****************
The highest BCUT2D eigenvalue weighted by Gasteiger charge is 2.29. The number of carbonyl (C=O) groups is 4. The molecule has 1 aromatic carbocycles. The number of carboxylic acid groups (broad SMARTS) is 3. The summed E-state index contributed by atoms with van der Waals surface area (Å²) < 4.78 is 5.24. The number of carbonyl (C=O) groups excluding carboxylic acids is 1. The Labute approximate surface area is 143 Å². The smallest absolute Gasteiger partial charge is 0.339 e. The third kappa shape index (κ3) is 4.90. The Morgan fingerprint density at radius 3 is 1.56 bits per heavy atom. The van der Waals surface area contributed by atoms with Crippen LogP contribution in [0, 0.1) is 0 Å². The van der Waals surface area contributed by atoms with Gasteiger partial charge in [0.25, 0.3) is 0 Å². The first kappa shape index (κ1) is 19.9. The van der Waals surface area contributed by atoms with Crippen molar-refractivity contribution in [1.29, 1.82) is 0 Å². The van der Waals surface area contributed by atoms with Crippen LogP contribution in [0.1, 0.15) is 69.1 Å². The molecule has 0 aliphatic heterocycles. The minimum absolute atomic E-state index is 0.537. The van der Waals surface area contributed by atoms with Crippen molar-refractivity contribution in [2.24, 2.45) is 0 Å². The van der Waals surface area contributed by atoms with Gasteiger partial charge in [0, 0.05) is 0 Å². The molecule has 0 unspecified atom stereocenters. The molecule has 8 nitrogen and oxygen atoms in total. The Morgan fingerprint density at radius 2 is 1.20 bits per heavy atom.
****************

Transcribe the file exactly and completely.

The highest BCUT2D eigenvalue weighted by Gasteiger charge is 2.29. The number of carbonyl (C=O) groups is 4. The molecule has 1 aromatic carbocycles. The number of carboxylic acid groups (broad SMARTS) is 3. The summed E-state index contributed by atoms with van der Waals surface area (Å²) < 4.78 is 5.24. The number of carbonyl (C=O) groups excluding carboxylic acids is 1. The Labute approximate surface area is 143 Å². The smallest absolute Gasteiger partial charge is 0.339 e. The third kappa shape index (κ3) is 4.90. The Morgan fingerprint density at radius 3 is 1.56 bits per heavy atom. The van der Waals surface area contributed by atoms with Crippen LogP contribution in [0, 0.1) is 0 Å². The van der Waals surface area contributed by atoms with Gasteiger partial charge in [0.25, 0.3) is 0 Å². The first kappa shape index (κ1) is 19.9. The van der Waals surface area contributed by atoms with Crippen molar-refractivity contribution in [1.29, 1.82) is 0 Å². The van der Waals surface area contributed by atoms with Crippen LogP contribution in [0.1, 0.15) is 69.1 Å². The molecule has 0 aliphatic heterocycles. The minimum absolute atomic E-state index is 0.537. The van der Waals surface area contributed by atoms with Crippen molar-refractivity contribution in [2.24, 2.45) is 0 Å². The van der Waals surface area contributed by atoms with Gasteiger partial charge in [0, 0.05) is 0 Å². The molecule has 0 unspecified atom stereocenters. The molecule has 8 nitrogen and oxygen atoms in total. The Morgan fingerprint density at radius 2 is 1.20 bits per heavy atom.